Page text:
Most grants are for three years or longer and can cover project/core costs. Unrestricted grants can also be offered to registered charities.

There will be a series of webinars in the coming weeks for addressing each of the programme’s priorities.

Applications are accepted on a rolling basis.

Tel: 020 7812 3700 


The Fore

The Fore provides grants in unrestricted fund to small charities and social enterprises based in the UK.

The funding is intended to have a transformational impact on the organisations being supported by unlocking exponential growth, sustainability, efficiency or some other major step forward.

There is particular interest in funding small organisations working with marginalised groups and led by people in the community that may have found it hard to access trust and foundation funding in the past.

The funding can be used to cover core costs.

The normal fund operates three funding rounds per year: Spring, Summer, and Autumn.

The spring 2023 round will open for registrations on 12th December 2022.

The first step in the application process is to register online. 

  • Registrations opens at 10am and it is on a first-come, first-served basis
  • Groups will need to be quick because the fund closes as soon as the target number of successfully registered organisations has been reached, which is usually within two hours of opening

Successfully registered applicants will be invited to submit a simple application via a secure weblink by the deadline date indicated for that particular round.

Tel: 020 7240 6192 


Hilden Charitable Fund

Hilden provides funding to organisations which demonstrate charitable purposes and awards grants to projects both in the UK and in developing countries.

In the UK, most funding goes to registered charities. Overseas projects will either work with a UK charity or show relevant legal status.

The aim of the Fund is to address disadvantage, notably by supporting causes which are unlikely to raise funds from public subscriptions. Both the UK and overseas fund policy is directed largely at supporting work at community level.

Grants will usually be in the range of £5,000 to £7,000 per year for up to two years.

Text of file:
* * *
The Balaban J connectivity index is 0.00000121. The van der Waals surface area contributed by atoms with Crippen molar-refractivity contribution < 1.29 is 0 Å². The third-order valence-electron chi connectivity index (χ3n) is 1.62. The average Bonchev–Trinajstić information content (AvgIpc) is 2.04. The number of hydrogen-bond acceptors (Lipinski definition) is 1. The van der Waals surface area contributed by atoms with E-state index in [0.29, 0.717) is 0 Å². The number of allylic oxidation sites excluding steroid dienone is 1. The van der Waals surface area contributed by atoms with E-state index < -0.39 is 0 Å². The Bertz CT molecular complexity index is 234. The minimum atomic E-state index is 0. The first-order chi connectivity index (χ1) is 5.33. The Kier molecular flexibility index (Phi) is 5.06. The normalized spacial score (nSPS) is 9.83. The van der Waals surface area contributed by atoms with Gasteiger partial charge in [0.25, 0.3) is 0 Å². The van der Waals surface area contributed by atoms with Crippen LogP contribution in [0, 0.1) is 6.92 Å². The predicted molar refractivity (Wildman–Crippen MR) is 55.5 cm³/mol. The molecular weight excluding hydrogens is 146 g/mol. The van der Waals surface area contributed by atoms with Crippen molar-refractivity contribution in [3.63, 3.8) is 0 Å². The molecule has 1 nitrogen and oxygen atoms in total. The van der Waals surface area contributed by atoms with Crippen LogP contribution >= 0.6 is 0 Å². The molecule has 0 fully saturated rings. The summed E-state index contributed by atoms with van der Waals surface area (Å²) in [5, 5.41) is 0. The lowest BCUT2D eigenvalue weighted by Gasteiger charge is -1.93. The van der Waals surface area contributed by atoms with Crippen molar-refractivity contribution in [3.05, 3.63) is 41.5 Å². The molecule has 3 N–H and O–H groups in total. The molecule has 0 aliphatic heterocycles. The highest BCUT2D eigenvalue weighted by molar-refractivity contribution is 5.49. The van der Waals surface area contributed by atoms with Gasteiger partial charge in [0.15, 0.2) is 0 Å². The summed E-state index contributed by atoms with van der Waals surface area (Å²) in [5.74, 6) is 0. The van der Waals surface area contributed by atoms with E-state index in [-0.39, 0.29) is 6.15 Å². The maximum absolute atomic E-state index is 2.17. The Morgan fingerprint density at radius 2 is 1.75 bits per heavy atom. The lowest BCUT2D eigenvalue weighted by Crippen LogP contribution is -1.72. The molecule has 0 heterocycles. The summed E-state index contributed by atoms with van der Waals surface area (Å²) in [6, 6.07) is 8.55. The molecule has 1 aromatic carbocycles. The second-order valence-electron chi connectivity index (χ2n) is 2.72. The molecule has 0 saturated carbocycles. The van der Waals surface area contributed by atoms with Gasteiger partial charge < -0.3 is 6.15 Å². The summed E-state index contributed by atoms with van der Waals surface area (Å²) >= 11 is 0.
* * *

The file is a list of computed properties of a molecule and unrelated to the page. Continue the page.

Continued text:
The following groups may apply: 

  • Registered charities
  • Charitable companies
  • Community Interest Companies
  • Charitable Incorporated Organisations (CIOs)
  • Excepted charities

Unrestricted grants of core or project funding are available. However, to be eligible for unrestricted funding all of an organisation's work must meet the Fund's criteria. For example, a general community group which only undertakes some of its work with refugees would not be eligible because its other work does not meet the criteria.

Funding is directed largely at supporting work at the community level.

Activities should fall under one of two programme areas: 

  • Asylum Seekers - For organisations working to provide essential services which help meet the needs of asylum seekers and refugees and support their integration into the wider community
  • Penal Affairs - Funding should support work "through the door" where organisations go into prisons with projects and support to help prisoners (especially women) cope and/or maintain family bonds and to be better able to resettle positively when released. Post-release projects which support positive settlement and reduce the risk of re-offending are also welcomed

Application windows are as follows: 

  • 3rd October to 27th November 2022
  • 3rd February to 26th March 2023

Tel: 0207 603 1525